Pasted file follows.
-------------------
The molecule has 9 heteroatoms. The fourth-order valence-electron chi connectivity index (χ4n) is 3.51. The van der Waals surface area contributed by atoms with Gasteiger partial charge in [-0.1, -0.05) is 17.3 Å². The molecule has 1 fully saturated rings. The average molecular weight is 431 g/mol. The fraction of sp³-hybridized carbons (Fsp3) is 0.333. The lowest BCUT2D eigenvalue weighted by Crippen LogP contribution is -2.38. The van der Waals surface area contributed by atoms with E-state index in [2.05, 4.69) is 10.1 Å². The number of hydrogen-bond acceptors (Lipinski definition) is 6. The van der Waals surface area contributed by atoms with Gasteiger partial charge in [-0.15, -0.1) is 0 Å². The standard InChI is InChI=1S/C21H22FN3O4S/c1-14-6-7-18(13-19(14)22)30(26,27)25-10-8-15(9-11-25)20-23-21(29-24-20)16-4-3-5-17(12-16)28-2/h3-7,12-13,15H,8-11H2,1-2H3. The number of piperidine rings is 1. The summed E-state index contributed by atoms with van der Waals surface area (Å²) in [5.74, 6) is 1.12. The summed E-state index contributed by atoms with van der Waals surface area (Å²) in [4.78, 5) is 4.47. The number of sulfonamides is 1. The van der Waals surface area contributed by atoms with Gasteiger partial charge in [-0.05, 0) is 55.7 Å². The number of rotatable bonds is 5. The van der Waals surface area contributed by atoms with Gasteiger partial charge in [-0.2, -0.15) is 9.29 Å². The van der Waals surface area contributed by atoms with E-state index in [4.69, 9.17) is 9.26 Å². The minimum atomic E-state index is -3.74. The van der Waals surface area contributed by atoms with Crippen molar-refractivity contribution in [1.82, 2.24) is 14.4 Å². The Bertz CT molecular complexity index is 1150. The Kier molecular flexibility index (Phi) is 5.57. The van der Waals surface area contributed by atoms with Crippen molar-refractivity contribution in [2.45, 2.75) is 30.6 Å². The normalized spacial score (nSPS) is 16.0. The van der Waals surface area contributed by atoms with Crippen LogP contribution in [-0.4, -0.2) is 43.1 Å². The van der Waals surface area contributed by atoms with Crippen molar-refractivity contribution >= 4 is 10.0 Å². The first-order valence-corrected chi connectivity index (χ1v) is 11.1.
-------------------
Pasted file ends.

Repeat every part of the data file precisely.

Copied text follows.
The molecule has 9 heteroatoms. The fourth-order valence-electron chi connectivity index (χ4n) is 3.51. The van der Waals surface area contributed by atoms with Gasteiger partial charge in [-0.1, -0.05) is 17.3 Å². The molecule has 1 fully saturated rings. The average molecular weight is 431 g/mol. The fraction of sp³-hybridized carbons (Fsp3) is 0.333. The lowest BCUT2D eigenvalue weighted by Crippen LogP contribution is -2.38. The van der Waals surface area contributed by atoms with E-state index in [2.05, 4.69) is 10.1 Å². The number of hydrogen-bond acceptors (Lipinski definition) is 6. The van der Waals surface area contributed by atoms with Gasteiger partial charge in [-0.15, -0.1) is 0 Å². The standard InChI is InChI=1S/C21H22FN3O4S/c1-14-6-7-18(13-19(14)22)30(26,27)25-10-8-15(9-11-25)20-23-21(29-24-20)16-4-3-5-17(12-16)28-2/h3-7,12-13,15H,8-11H2,1-2H3. The number of piperidine rings is 1. The summed E-state index contributed by atoms with van der Waals surface area (Å²) in [5.74, 6) is 1.12. The summed E-state index contributed by atoms with van der Waals surface area (Å²) in [4.78, 5) is 4.47. The number of sulfonamides is 1. The van der Waals surface area contributed by atoms with Gasteiger partial charge in [-0.05, 0) is 55.7 Å². The number of rotatable bonds is 5. The van der Waals surface area contributed by atoms with Gasteiger partial charge in [-0.2, -0.15) is 9.29 Å². The van der Waals surface area contributed by atoms with E-state index in [4.69, 9.17) is 9.26 Å². The minimum atomic E-state index is -3.74. The van der Waals surface area contributed by atoms with Crippen molar-refractivity contribution in [1.82, 2.24) is 14.4 Å². The Bertz CT molecular complexity index is 1150. The Kier molecular flexibility index (Phi) is 5.57. The van der Waals surface area contributed by atoms with Crippen molar-refractivity contribution in [2.45, 2.75) is 30.6 Å². The normalized spacial score (nSPS) is 16.0. The van der Waals surface area contributed by atoms with Crippen LogP contribution in [-0.4, -0.2) is 43.1 Å². The van der Waals surface area contributed by atoms with Crippen molar-refractivity contribution >= 4 is 10.0 Å². The first-order valence-corrected chi connectivity index (χ1v) is 11.1.